The coastal marine life territories of Ecuador are recovered through community participation. Photo: courtesy of C-CONDEM

Restoring Coastal Mangroves and Indigenous Livelihoods in Ecuador

Category Restore

Once, the Afro, Cholo, and Montubio Peoples of Ecuador lived as one with nature. The flourishing coastal mangroves provided them with abundant livelihoods and food. In return, they cared for and protected the forest.

Over the years, destructive industries have made their way into the vibrant jungle, causing the loss of 80% of the mangrove ecosystem today. Indigenous communities have almost no access to clean water, nutritious food, or prosperous work. The levels of extreme poverty have now reached 90%.

Support for this project will help the Indigenous Peoples of Ecuador restore the lost mangroves through a reforesting effort and reclaim their rights as ancestral caretakers of the forest.

Photo: courtesy of C-CONDEM

Rooted in Indigenous women’s wisdom

This project is spearheaded by the National Coordinator for the Defense of the Mangrove Ecosystem (C-CONDEM), an organization that focuses on recovering Indigenous women's knowledge.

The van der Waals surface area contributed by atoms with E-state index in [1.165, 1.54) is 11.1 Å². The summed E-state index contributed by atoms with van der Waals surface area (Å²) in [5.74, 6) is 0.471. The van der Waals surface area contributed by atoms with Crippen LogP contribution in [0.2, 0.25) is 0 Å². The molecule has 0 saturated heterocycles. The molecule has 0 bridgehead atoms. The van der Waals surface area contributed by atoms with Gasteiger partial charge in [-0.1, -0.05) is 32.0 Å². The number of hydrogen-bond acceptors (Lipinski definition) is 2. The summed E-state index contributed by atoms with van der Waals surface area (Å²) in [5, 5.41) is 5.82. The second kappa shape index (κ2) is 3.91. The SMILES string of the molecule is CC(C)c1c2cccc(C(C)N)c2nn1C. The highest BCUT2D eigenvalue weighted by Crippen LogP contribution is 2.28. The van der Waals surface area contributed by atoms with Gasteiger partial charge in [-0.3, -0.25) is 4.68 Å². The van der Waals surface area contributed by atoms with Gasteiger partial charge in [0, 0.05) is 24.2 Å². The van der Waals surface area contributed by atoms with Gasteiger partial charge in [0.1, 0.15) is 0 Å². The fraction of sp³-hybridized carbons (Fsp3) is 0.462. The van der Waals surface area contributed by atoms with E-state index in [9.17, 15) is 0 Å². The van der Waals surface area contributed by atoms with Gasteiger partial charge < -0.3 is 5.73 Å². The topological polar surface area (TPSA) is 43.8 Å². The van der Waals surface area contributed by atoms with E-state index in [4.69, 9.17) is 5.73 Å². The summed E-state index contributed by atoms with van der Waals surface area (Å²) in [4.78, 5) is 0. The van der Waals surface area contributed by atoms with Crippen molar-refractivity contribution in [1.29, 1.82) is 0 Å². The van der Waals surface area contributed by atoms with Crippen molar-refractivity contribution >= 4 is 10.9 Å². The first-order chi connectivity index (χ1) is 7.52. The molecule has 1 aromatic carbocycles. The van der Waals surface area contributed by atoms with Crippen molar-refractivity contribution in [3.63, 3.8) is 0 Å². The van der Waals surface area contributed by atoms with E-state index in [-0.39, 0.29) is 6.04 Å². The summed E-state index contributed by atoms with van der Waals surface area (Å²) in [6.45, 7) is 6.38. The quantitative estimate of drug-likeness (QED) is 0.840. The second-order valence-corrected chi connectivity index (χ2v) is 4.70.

By putting women in leadership positions, the Indigenous wisdom on how to tend to the mangroves passed down from generation to generation can be integrated into forest restoration efforts. This project also helps develop gardens that can thrive within mangrove ecosystems. Women can cultivate these gardens to support their families and communities.

Community-managed mangroves

Currently, four hectares of community-managed mangrove ecosystems are being restored, with the prospect of expanding to 29 hectares. The communities also mobilize to defend, conserve, and sustainably manage these ecosystems.

Working with the communities in this effort is the Association of Fishermen, Farmers, Indigenous, and Afrodescendant Community Development of the Bajo Sinu Cienaga Grande. Students from Utrecht University are also supporting socio-ecological research.

Crab collectors from the Oro province, safeguarding the mangrove ecosystem and restoring life. Photo: courtesy of C-CONDEM

Feeding families

In addition to restoring the mangroves, “Huertas Hermosas y Sabrosas,” or “beautiful and wholesome orchids,” are being established. Fifty women and their families will directly benefit from harvesting the mangrove gardens. For the two communities involved, about 100 families will benefit.

Building climate resiliency

This project helps local communities establish food security while safeguarding their coastal territories from the worst effects of climate change. Through communication and the sharing of experiences, communities will be able to replicate the successes of this project throughout the Ecuadorian coast.

View more projects supported by Daughters.